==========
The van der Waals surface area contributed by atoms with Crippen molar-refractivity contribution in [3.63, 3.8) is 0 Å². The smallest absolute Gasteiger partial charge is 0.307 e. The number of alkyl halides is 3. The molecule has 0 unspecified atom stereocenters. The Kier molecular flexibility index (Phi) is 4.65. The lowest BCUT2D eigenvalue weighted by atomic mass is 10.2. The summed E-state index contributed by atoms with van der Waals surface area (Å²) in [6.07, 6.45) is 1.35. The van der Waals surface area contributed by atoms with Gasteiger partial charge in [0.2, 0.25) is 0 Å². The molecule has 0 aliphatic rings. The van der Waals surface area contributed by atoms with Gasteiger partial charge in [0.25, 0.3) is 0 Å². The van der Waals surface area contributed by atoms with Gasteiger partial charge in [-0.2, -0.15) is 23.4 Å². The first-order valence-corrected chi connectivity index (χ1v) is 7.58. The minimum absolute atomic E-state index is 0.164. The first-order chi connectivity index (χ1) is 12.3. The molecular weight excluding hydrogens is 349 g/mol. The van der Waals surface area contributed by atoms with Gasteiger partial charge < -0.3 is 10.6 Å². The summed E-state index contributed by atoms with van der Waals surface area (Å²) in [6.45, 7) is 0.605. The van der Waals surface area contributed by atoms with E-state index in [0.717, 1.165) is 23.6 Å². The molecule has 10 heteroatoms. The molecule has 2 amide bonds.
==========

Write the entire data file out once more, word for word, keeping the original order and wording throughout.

The van der Waals surface area contributed by atoms with Crippen molar-refractivity contribution in [3.63, 3.8) is 0 Å². The smallest absolute Gasteiger partial charge is 0.307 e. The number of alkyl halides is 3. The molecule has 0 unspecified atom stereocenters. The Kier molecular flexibility index (Phi) is 4.65. The lowest BCUT2D eigenvalue weighted by atomic mass is 10.2. The summed E-state index contributed by atoms with van der Waals surface area (Å²) in [6.07, 6.45) is 1.35. The van der Waals surface area contributed by atoms with Gasteiger partial charge in [0.2, 0.25) is 0 Å². The molecule has 0 aliphatic rings. The van der Waals surface area contributed by atoms with Gasteiger partial charge in [0.25, 0.3) is 0 Å². The van der Waals surface area contributed by atoms with Gasteiger partial charge in [-0.2, -0.15) is 23.4 Å². The first-order valence-corrected chi connectivity index (χ1v) is 7.58. The minimum absolute atomic E-state index is 0.164. The first-order chi connectivity index (χ1) is 12.3. The molecular weight excluding hydrogens is 349 g/mol. The van der Waals surface area contributed by atoms with Gasteiger partial charge < -0.3 is 10.6 Å². The summed E-state index contributed by atoms with van der Waals surface area (Å²) in [6.45, 7) is 0.605. The van der Waals surface area contributed by atoms with E-state index in [0.717, 1.165) is 23.6 Å². The molecule has 10 heteroatoms. The molecule has 2 amide bonds.